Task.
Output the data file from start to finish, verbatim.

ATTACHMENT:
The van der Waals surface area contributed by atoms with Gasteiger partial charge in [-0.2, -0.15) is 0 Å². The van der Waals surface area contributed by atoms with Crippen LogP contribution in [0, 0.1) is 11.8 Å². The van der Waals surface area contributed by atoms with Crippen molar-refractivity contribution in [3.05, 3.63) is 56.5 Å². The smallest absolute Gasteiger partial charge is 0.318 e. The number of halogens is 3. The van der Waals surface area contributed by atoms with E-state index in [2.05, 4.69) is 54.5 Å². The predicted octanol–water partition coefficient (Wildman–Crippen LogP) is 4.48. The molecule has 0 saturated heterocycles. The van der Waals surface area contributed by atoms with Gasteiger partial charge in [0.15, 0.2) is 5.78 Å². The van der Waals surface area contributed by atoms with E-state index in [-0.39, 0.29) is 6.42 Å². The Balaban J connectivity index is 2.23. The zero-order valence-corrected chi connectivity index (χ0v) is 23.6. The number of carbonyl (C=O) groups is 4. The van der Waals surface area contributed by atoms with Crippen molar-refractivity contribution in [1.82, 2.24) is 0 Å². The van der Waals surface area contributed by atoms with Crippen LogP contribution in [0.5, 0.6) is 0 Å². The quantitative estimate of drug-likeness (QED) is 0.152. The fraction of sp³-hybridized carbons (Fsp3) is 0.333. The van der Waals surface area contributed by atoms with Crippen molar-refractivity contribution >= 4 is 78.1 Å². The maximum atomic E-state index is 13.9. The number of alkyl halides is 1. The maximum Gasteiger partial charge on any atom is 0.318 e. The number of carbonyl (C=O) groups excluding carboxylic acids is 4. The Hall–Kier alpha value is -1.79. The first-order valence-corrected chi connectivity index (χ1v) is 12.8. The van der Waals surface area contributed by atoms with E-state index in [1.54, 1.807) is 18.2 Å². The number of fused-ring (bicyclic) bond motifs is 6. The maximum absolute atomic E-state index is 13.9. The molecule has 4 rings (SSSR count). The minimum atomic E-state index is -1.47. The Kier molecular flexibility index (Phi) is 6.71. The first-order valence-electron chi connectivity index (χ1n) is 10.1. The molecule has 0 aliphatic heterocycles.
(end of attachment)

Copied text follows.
The van der Waals surface area contributed by atoms with Gasteiger partial charge in [-0.2, -0.15) is 0 Å². The van der Waals surface area contributed by atoms with Crippen LogP contribution in [0, 0.1) is 11.8 Å². The van der Waals surface area contributed by atoms with Crippen molar-refractivity contribution in [3.05, 3.63) is 56.5 Å². The smallest absolute Gasteiger partial charge is 0.318 e. The number of halogens is 3. The van der Waals surface area contributed by atoms with E-state index in [2.05, 4.69) is 54.5 Å². The predicted octanol–water partition coefficient (Wildman–Crippen LogP) is 4.48. The molecule has 0 saturated heterocycles. The van der Waals surface area contributed by atoms with Gasteiger partial charge in [0.15, 0.2) is 5.78 Å². The van der Waals surface area contributed by atoms with E-state index in [-0.39, 0.29) is 6.42 Å². The Balaban J connectivity index is 2.23. The zero-order valence-corrected chi connectivity index (χ0v) is 23.6. The number of carbonyl (C=O) groups is 4. The van der Waals surface area contributed by atoms with Crippen molar-refractivity contribution in [1.82, 2.24) is 0 Å². The van der Waals surface area contributed by atoms with Crippen LogP contribution in [0.5, 0.6) is 0 Å². The quantitative estimate of drug-likeness (QED) is 0.152. The fraction of sp³-hybridized carbons (Fsp3) is 0.333. The van der Waals surface area contributed by atoms with Crippen molar-refractivity contribution >= 4 is 78.1 Å². The maximum atomic E-state index is 13.9. The number of alkyl halides is 1. The maximum Gasteiger partial charge on any atom is 0.318 e. The number of carbonyl (C=O) groups excluding carboxylic acids is 4. The Hall–Kier alpha value is -1.79. The first-order valence-corrected chi connectivity index (χ1v) is 12.8. The van der Waals surface area contributed by atoms with E-state index in [1.54, 1.807) is 18.2 Å². The number of fused-ring (bicyclic) bond motifs is 6. The maximum absolute atomic E-state index is 13.9. The molecule has 4 rings (SSSR count). The minimum atomic E-state index is -1.47. The Kier molecular flexibility index (Phi) is 6.71. The first-order valence-electron chi connectivity index (χ1n) is 10.1. The molecule has 0 aliphatic heterocycles.